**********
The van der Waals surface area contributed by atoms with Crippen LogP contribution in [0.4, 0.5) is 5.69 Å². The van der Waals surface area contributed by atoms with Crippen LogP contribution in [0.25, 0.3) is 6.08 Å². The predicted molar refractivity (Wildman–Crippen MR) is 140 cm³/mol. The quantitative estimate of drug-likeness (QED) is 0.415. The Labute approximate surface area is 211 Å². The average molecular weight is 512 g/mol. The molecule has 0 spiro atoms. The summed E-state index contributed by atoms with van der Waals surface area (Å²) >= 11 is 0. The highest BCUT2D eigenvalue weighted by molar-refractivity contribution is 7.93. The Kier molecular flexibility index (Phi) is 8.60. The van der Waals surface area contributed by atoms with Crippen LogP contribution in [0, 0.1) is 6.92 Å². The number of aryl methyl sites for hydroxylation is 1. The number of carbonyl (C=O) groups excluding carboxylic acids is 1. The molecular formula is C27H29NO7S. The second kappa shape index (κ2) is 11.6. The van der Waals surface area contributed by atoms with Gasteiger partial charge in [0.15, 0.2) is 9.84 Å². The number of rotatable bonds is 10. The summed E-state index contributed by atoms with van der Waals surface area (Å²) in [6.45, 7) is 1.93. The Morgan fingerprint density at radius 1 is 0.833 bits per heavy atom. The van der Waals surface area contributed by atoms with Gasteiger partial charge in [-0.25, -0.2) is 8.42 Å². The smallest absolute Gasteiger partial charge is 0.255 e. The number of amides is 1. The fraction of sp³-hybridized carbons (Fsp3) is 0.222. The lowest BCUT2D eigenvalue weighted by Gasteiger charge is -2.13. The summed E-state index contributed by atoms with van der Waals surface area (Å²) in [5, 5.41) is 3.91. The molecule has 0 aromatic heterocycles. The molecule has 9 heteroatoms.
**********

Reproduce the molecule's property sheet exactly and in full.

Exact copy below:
The van der Waals surface area contributed by atoms with Crippen LogP contribution in [0.4, 0.5) is 5.69 Å². The van der Waals surface area contributed by atoms with Crippen LogP contribution in [0.25, 0.3) is 6.08 Å². The predicted molar refractivity (Wildman–Crippen MR) is 140 cm³/mol. The quantitative estimate of drug-likeness (QED) is 0.415. The Labute approximate surface area is 211 Å². The average molecular weight is 512 g/mol. The molecule has 0 spiro atoms. The summed E-state index contributed by atoms with van der Waals surface area (Å²) >= 11 is 0. The highest BCUT2D eigenvalue weighted by molar-refractivity contribution is 7.93. The Kier molecular flexibility index (Phi) is 8.60. The van der Waals surface area contributed by atoms with Crippen LogP contribution in [0, 0.1) is 6.92 Å². The number of aryl methyl sites for hydroxylation is 1. The number of carbonyl (C=O) groups excluding carboxylic acids is 1. The molecular formula is C27H29NO7S. The second kappa shape index (κ2) is 11.6. The van der Waals surface area contributed by atoms with Gasteiger partial charge in [0.15, 0.2) is 9.84 Å². The number of rotatable bonds is 10. The summed E-state index contributed by atoms with van der Waals surface area (Å²) in [6.45, 7) is 1.93. The Morgan fingerprint density at radius 1 is 0.833 bits per heavy atom. The van der Waals surface area contributed by atoms with Gasteiger partial charge in [-0.25, -0.2) is 8.42 Å². The smallest absolute Gasteiger partial charge is 0.255 e. The number of amides is 1. The fraction of sp³-hybridized carbons (Fsp3) is 0.222. The lowest BCUT2D eigenvalue weighted by Gasteiger charge is -2.13. The summed E-state index contributed by atoms with van der Waals surface area (Å²) in [5, 5.41) is 3.91. The molecule has 0 aromatic heterocycles. The molecule has 9 heteroatoms.